Supplier management is one of those phrases that is often used but not always understood. Simply put, it is the way companies manage their suppliers throughout the lifecycle of their contract with them. This starts with getting the best deal but continues with building a relationship with your suppliers, monitoring the quality of the goods or services they supply and managing their performance against agreed deliverables. If supplier management is new to you, here are five things you might want to consider.
1. Procurement Practices
When sourcing suppliers you need to understand what you are looking for – what is most important to you. This might be price, quantity or quality or a mix of all three. Set down your procurement practices and be clear on what you want, allowing suppliers to provide realistic quotes (reducing risks of non-delivery in the long term) and develop contracts that reflect what both companies expect from the relationship.
Developing positive relationships with your suppliers is a key factor in the success of your business. It allows for open, honest and timely communication – something which will be important if (some would say when) things go wrong and will help with solving any issues quickly.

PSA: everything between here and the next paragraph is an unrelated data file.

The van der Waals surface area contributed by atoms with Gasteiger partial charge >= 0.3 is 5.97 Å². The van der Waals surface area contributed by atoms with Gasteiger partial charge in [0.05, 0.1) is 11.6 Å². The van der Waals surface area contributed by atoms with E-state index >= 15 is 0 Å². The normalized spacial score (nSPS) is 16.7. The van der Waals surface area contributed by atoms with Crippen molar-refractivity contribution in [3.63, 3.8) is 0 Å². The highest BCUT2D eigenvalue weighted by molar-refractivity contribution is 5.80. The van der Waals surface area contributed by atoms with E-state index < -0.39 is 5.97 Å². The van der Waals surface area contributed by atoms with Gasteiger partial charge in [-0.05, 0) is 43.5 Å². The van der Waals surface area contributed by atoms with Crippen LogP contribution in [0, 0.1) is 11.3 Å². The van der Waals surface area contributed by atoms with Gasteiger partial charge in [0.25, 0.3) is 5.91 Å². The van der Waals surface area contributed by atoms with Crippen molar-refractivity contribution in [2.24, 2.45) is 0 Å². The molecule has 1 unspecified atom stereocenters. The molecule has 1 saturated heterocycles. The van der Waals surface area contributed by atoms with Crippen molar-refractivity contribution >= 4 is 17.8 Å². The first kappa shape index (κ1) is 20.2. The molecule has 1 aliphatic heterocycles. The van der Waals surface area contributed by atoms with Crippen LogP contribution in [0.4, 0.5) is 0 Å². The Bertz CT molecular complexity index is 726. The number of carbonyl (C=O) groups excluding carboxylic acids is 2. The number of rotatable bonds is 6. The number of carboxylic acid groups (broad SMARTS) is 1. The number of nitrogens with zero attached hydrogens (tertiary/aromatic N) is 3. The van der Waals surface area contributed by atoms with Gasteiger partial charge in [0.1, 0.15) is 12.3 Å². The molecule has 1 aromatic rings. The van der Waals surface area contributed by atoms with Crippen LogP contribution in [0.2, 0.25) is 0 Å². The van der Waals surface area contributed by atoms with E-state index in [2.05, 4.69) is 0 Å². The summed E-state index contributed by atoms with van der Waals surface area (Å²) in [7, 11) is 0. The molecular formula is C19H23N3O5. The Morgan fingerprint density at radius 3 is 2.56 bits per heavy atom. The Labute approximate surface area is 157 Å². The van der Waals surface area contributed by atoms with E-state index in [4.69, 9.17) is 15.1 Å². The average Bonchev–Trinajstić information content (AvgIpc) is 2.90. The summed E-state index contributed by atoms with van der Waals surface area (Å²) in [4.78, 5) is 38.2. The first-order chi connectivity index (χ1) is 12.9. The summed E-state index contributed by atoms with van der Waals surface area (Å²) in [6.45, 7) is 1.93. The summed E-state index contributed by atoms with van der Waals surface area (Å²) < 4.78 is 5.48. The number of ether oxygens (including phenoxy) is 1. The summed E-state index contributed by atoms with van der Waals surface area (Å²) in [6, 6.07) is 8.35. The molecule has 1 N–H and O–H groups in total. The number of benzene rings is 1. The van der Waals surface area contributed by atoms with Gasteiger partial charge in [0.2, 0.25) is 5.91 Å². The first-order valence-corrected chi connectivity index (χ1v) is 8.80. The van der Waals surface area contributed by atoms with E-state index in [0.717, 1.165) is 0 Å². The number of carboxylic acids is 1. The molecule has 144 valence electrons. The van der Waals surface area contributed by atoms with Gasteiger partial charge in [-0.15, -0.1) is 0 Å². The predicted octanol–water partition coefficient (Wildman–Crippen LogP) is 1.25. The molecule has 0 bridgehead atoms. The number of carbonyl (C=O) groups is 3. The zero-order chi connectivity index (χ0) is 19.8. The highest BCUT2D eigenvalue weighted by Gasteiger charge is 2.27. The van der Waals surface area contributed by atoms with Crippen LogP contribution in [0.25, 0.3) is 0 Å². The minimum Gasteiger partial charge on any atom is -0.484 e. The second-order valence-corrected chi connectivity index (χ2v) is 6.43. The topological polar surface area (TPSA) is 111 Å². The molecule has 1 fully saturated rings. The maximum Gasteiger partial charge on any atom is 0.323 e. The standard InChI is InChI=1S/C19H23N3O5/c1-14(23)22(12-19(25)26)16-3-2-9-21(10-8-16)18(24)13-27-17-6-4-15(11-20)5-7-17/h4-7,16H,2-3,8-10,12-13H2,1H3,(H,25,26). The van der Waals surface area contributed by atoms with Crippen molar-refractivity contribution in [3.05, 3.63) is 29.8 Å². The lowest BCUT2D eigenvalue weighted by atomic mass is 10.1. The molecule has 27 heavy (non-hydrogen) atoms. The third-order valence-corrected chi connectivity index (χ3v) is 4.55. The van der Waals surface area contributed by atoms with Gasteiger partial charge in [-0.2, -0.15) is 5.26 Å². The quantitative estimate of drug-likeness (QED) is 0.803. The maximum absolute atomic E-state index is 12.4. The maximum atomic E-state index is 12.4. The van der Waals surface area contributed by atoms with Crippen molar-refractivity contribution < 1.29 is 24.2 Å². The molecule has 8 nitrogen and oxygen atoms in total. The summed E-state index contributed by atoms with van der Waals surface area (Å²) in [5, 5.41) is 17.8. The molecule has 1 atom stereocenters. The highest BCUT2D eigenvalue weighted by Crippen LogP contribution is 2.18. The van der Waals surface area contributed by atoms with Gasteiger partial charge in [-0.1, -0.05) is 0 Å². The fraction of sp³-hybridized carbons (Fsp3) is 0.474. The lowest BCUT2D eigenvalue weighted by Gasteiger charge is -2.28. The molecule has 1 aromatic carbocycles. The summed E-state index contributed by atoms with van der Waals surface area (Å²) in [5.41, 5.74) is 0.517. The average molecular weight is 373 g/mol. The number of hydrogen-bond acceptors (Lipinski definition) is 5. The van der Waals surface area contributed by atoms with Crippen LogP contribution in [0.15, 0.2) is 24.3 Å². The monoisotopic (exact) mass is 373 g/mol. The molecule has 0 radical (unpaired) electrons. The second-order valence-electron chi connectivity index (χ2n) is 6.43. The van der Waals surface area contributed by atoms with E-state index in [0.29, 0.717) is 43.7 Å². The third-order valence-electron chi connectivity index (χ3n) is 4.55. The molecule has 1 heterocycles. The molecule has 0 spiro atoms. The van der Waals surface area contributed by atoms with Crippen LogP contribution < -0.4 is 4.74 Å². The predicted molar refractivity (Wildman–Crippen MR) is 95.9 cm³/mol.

Good relationships with suppliers should lead to partnership working wherever possible, with each organisation considering how their success can impact that of their partner. This can be done by sharing information and future plans for your business, allowing you to identify areas where they align with those of your suppliers and offering the potential for improved quality, reliability or value in goods.
Technology can have a huge impact on how you manage your suppliers, making it easier and streamlining your business. Consider investing in supplier management software such as that offered by Supplier Management Software company Contractswise to help improve your performance and productivity.
5. Define Supplier Management
It can be easy for staff to blur the lines between supplier management and other business areas. Make sure you clearly define what it means to you and how you expect your employees to operate in this regard, reminding them of what it isn’t, which includes: supplier information management, supplier development, supplier performance management or compliance, each of which have a set of rules of their own.